In Brief 6
Corruption in Kenya
Kenya has barely started to recover from the effects of its last drought in 2006, now the next disaster threatens. In the past two years, there has been too little rainfall in the country's rural low-lying regions. Read more! (2009)
The last rainy season failed completely. The devastating consequences are severe crop failure, overuse of grazing land and a lack of drinking water supplies for the population. Furthermore, conflicts triggered by the water shortage are also on the increase. As with most disasters, the causes of the famine in Kenya are complex. The climate change is quite possibly key to the increasingly frequent droughts. But the natural causes are also accompanied by political, economic and social factors.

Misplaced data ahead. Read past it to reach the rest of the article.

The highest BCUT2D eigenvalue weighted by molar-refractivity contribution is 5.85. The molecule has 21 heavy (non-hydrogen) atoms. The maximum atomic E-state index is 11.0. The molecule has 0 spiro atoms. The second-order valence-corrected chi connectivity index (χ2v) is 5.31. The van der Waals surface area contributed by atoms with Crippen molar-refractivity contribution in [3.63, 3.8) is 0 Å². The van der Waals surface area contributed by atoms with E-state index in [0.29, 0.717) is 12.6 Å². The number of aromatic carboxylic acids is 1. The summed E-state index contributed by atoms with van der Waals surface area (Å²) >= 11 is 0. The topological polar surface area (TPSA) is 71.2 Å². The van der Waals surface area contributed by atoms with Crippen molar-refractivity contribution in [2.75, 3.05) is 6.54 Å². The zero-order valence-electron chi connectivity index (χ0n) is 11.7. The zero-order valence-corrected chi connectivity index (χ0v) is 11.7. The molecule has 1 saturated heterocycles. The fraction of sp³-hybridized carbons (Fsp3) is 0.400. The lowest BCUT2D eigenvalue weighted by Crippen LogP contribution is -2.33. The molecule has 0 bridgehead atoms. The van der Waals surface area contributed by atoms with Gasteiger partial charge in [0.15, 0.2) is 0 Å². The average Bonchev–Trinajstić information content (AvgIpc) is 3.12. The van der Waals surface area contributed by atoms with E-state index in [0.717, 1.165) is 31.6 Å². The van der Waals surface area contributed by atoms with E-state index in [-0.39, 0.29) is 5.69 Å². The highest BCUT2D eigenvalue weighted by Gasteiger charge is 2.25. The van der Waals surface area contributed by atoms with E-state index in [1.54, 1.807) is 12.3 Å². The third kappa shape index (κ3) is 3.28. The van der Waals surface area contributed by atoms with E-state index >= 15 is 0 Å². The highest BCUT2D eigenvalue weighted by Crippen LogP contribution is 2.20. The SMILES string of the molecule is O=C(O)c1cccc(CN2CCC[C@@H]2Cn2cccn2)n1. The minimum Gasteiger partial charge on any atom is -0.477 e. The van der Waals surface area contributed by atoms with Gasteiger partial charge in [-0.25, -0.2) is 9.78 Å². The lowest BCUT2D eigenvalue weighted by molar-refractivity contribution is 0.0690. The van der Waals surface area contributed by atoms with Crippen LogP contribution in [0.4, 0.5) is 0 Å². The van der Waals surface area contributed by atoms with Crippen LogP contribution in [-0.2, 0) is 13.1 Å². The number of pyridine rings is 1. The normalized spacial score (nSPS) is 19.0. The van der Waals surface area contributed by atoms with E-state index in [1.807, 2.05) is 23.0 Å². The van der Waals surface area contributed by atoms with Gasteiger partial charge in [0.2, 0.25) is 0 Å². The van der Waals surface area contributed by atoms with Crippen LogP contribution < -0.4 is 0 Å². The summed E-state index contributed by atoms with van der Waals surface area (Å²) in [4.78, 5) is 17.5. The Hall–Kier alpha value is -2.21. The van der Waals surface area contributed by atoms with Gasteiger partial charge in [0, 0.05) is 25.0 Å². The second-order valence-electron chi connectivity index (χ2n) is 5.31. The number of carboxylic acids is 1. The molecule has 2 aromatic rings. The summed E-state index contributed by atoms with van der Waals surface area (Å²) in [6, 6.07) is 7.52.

A complex mixture of corruption, the consequences of political crises, the riots following the last elections and the still comparatively high food prices in Kenya are preventing effective drought management. This fact makes one thing particularly clear: to guarantee sustainable disaster prevention in Kenya, action has to be taken on all levels. On the one hand, donors need to invest in sustainable rural development to cushion the effects of climate change. On the other hand, Kenya itself must get to grips with the corruption of its politicians and systematically enforce existing and effective approaches in its development policy. Before this occurs, donors should support the country more intensively through civil society organisations.
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